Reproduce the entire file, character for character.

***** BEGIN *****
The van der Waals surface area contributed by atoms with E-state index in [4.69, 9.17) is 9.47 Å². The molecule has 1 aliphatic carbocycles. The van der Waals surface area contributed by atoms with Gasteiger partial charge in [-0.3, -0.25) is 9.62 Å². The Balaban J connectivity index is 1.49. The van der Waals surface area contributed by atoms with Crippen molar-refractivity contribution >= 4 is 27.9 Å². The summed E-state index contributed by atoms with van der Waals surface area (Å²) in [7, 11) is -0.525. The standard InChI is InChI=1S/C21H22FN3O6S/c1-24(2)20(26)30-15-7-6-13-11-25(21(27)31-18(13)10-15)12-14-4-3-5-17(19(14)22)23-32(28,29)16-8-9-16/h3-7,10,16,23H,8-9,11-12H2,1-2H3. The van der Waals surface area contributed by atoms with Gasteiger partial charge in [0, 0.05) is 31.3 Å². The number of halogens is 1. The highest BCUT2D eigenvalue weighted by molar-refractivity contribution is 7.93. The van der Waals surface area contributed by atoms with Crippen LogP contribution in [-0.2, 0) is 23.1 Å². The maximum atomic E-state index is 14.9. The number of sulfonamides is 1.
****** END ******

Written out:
The van der Waals surface area contributed by atoms with E-state index in [4.69, 9.17) is 9.47 Å². The molecule has 1 aliphatic carbocycles. The van der Waals surface area contributed by atoms with Gasteiger partial charge in [-0.3, -0.25) is 9.62 Å². The Balaban J connectivity index is 1.49. The van der Waals surface area contributed by atoms with Crippen molar-refractivity contribution >= 4 is 27.9 Å². The summed E-state index contributed by atoms with van der Waals surface area (Å²) in [7, 11) is -0.525. The standard InChI is InChI=1S/C21H22FN3O6S/c1-24(2)20(26)30-15-7-6-13-11-25(21(27)31-18(13)10-15)12-14-4-3-5-17(19(14)22)23-32(28,29)16-8-9-16/h3-7,10,16,23H,8-9,11-12H2,1-2H3. The van der Waals surface area contributed by atoms with Gasteiger partial charge in [0, 0.05) is 31.3 Å². The number of halogens is 1. The highest BCUT2D eigenvalue weighted by molar-refractivity contribution is 7.93. The van der Waals surface area contributed by atoms with Crippen LogP contribution in [-0.2, 0) is 23.1 Å². The maximum atomic E-state index is 14.9. The number of sulfonamides is 1.